covid-19 vaccine

What If Republicans Were Anti-Lockdown, Anti-Mask, and Pro-Vaxx?

Donald Trump celebrates the arrival of COVID-19 vaccines on December 8, 2020, and takes credit for it as a product of his Operation Warp Speed. Photo: Oliver Contreras/SIPA USA/Bloomberg via Getty Images

In the same hearing where Rand Paul called Dr. Anthony Fauci a liar and Fauci reciprocated the charge amid an argument over lab research in Wuhan, there was a more civil — if similarly weird — exchange between Fauci and another Republican senator, Tommy Tuberville of Alabama. As reported, Tubs had an idea for boosting the vaccination rate back home:

Alabama Sen. Tommy Tuberville suggested Tuesday that the Biden administration ought to give credit to its predecessor for rolling out the COVID-19 vaccination program if it wants to increase vaccination rates among Americans …

“I think people need a unifying message from all of us, because in my state of Alabama, we don’t have everyone taking a vaccine, and we’re having outbreaks as we speak,” Tuberville told Fauci. “You know, a lot of people voted for Donald Trump — a lot of people in the South, a lot of people in my state voted for [Trump], and we have to have a unified message. We can’t be blaming this or that.”

Fauci agreed with Tuberville that the Trump administration deserves credit for the implementation of the COVID-19 vaccine.

He said politics has no place in the fight against the coronavirus.

I’ve made fun of Tuberville a lot for his slack-jawed approach to public policy, and at first it may seem hilarious that he figures Alabamans will run to get a shot in the arm if they think it will honor the 45th president. But he may have a point. Self-identified Republicans may be resisting vaccination in part because they perceive it as something the Biden administration wants to happen, or falsely believe it will be imposed upon them by Big Government. If vaccination seems Trumpy instead, rates could go up significantly in deep-red territory.

While the opposition to masking requirements and business, school, and church lockdowns was almost certain to be opposed by rank-and-file Republicans on anti-government or pro-business and pro-“religious liberty” grounds, the same people did not necessarily have to join the previously fringe anti-vaxxer movement at the risk of their own and everyone else’s health. For a good while during the earlier stages of the pandemic, Trump treated the advent of vaccines — for which he took total credit via his administration’s “Operation Warp Speed” for developing and deploying them — as an alternative to the more intrusive measures Democrats and some Republicans supported to slow down or stop the spread of COVID-19.

But as we now know, the effective vaccines now so abundantly available did not arrive in time to save Trump’s presidency. The first emergency approval of the Pfizer vaccine by the FDA occurred on December 11, 2020; Moderna got a green light a week later. When Biden took office, just over 2 million Americans were fully vaccinated. Then the project, and its increasingly powerful effects, became increasingly identified with the man Trump could not acknowledge as his legitimate vanquisher.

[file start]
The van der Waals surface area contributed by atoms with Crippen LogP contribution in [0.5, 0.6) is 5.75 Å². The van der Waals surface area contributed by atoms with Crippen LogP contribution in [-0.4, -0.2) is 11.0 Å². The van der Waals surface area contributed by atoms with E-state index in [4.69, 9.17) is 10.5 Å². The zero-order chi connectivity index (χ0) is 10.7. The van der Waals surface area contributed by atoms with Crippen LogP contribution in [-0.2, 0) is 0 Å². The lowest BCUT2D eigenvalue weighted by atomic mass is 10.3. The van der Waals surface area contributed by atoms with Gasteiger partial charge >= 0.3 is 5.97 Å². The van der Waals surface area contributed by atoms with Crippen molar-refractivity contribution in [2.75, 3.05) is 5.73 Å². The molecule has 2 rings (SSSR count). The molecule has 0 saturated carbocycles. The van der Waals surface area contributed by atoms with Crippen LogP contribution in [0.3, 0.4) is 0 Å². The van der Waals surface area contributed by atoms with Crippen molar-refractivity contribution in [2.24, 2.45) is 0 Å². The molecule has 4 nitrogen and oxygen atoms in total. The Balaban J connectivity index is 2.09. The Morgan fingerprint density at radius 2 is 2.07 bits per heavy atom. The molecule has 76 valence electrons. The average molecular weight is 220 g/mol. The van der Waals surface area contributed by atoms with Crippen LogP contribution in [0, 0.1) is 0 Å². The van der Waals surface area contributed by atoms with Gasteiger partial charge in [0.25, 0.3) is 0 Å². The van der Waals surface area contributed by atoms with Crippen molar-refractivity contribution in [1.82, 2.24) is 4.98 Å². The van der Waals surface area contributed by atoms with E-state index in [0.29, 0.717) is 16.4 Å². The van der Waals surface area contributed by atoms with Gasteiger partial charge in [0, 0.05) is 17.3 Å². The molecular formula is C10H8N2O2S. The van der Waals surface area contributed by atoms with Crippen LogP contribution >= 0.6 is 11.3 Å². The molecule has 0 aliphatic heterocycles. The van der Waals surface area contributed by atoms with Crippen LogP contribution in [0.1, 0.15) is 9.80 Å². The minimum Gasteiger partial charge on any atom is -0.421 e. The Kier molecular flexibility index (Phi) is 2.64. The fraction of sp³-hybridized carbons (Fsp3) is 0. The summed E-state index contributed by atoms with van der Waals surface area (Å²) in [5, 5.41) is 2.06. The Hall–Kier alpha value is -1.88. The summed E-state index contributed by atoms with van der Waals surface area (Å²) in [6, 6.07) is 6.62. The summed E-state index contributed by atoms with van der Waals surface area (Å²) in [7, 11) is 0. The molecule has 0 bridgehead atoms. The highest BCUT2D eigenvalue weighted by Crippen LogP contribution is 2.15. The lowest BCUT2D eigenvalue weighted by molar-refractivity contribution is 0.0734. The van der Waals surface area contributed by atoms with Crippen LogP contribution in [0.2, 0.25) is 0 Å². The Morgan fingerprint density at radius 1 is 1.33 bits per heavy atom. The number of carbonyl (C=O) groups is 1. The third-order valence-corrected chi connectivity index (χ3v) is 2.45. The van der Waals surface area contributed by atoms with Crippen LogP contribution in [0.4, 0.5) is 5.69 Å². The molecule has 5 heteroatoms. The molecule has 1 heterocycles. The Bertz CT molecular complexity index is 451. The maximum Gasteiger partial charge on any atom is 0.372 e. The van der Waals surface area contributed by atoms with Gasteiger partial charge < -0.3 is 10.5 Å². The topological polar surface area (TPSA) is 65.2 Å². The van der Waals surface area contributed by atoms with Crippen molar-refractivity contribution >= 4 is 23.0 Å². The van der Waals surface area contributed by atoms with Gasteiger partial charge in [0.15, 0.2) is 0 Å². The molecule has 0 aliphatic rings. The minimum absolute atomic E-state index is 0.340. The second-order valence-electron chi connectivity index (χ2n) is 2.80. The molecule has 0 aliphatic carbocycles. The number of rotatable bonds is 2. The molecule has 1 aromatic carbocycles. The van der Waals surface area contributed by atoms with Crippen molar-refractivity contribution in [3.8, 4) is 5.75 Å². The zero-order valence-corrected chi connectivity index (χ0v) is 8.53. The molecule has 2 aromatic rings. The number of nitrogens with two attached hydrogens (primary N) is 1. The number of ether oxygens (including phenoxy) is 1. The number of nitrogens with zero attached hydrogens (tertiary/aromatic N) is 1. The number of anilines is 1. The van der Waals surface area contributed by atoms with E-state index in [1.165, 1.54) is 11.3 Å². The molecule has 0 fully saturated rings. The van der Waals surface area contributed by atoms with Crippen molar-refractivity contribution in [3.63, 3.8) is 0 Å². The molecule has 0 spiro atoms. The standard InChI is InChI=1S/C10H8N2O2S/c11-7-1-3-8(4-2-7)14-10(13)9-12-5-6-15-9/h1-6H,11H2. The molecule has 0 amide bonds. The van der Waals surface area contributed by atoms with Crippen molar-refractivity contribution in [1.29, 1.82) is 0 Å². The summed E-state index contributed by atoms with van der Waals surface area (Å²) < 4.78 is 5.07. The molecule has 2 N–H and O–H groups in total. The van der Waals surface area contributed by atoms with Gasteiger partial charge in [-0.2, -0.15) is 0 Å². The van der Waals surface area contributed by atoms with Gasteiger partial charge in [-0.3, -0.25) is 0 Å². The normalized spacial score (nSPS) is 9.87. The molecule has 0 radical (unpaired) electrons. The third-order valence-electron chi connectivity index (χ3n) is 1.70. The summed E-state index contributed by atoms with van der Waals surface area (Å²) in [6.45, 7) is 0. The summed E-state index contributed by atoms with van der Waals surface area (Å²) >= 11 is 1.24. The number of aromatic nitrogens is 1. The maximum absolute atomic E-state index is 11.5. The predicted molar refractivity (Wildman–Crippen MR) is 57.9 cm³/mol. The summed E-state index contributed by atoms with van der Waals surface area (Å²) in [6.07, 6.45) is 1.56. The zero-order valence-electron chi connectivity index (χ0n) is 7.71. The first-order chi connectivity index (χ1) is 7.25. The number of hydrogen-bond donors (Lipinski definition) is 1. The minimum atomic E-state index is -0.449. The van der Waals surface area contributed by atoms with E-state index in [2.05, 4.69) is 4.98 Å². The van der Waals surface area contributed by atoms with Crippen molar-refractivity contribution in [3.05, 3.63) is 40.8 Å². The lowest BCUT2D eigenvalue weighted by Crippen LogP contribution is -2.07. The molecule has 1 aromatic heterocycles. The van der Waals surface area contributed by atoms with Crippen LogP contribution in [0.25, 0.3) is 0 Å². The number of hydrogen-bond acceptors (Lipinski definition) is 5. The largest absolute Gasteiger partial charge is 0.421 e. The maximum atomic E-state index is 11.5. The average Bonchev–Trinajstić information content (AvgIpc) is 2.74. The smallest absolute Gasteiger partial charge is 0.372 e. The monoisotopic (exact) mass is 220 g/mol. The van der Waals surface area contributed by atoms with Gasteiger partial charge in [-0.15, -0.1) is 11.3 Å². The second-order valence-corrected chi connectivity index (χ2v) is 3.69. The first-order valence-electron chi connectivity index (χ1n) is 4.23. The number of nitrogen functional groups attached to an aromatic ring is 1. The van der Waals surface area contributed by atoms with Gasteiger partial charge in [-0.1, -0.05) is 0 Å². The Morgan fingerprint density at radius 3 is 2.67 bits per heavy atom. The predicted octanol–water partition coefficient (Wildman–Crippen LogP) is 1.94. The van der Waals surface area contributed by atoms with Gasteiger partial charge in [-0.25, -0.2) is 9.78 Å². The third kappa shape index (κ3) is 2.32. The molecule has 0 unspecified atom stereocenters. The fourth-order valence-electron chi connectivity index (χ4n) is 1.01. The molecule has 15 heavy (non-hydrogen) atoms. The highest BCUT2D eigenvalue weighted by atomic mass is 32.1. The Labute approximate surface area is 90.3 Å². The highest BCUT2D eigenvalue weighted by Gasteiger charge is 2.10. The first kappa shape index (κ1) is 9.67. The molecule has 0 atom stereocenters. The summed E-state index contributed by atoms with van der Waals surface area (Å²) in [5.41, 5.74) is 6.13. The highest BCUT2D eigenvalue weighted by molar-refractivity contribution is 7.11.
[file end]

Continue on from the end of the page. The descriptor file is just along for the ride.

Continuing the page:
Does Trump actually deserve more credit than he has been given for vaccines? The Washington Post weighed the evidence on the eve of the FDA emergency use authorizations and found the record ambivalent:

[T]he lightning-fast development of two leading coronavirus vaccines happened both because of and despite Trump — perhaps the most anti-science president in modern history, who has previously flirted with anti-vaccine views and savaged those who cited scientific evidence to press for basic public-health measures in response to the pandemic.

The lifelong businessman who refused to wear a mask himself was able to understand vaccines as something else entirely: a deliverable that he could make happen with money. Unlike a mask, a vaccine represented a display of American technological prowess, an appealing solution that didn’t require painful steps like closing small businesses. For the president, it exerted an increasingly strong pull as the election approached.

When Trump was forced out of office, nothing the federal government then did that his successor did not oppose was worth his support, and the impulse spread to the MAGA folk who already had some points of commonality with the preexisting anti-vaxx movement (which despite its crunchy-granola, alternative-medicine image always included a robust number of conservative Evangelical homeschoolers and anti-government libertarians and militia-types). Yes, Trump himself (along with other Republican pols) got himself vaccinated, and occasionally urged others to do likewise. Lately there has been an upsurge of conservative opinion leaders supporting COVID-19 vaccination (though sometimes opposing measures, sometimes imaginary, to compel shots in arms).

But it could do wonders for vaccination rates, herd immunity, and efforts to head off a sickening lurch back into lockdowns and other restrictive measures if it became de rigueur — or at least nontoxic — for Trump supporters to protect themselves and the rest of us.

Personally, I am more inclined to blame Trump for the deaths attributable to his initially dismissive reaction and consistently erratic approach to COVID-19 than to give him any credit for getting something important right. But if it saves lives to make his fans open to vaccination by making it a MAGA-approved activity, it’s worth the risk of marginally improving the former president’s odds of returning to office and throwing me and other elements of the “fake media” in jail for disrespecting him. In the longer run it will be helpful to detach the Republican Party and the conservative movement from the idea that science is to be strictly avoided.

What If the GOP Was Anti-Lockdown and Pro-Vaxx?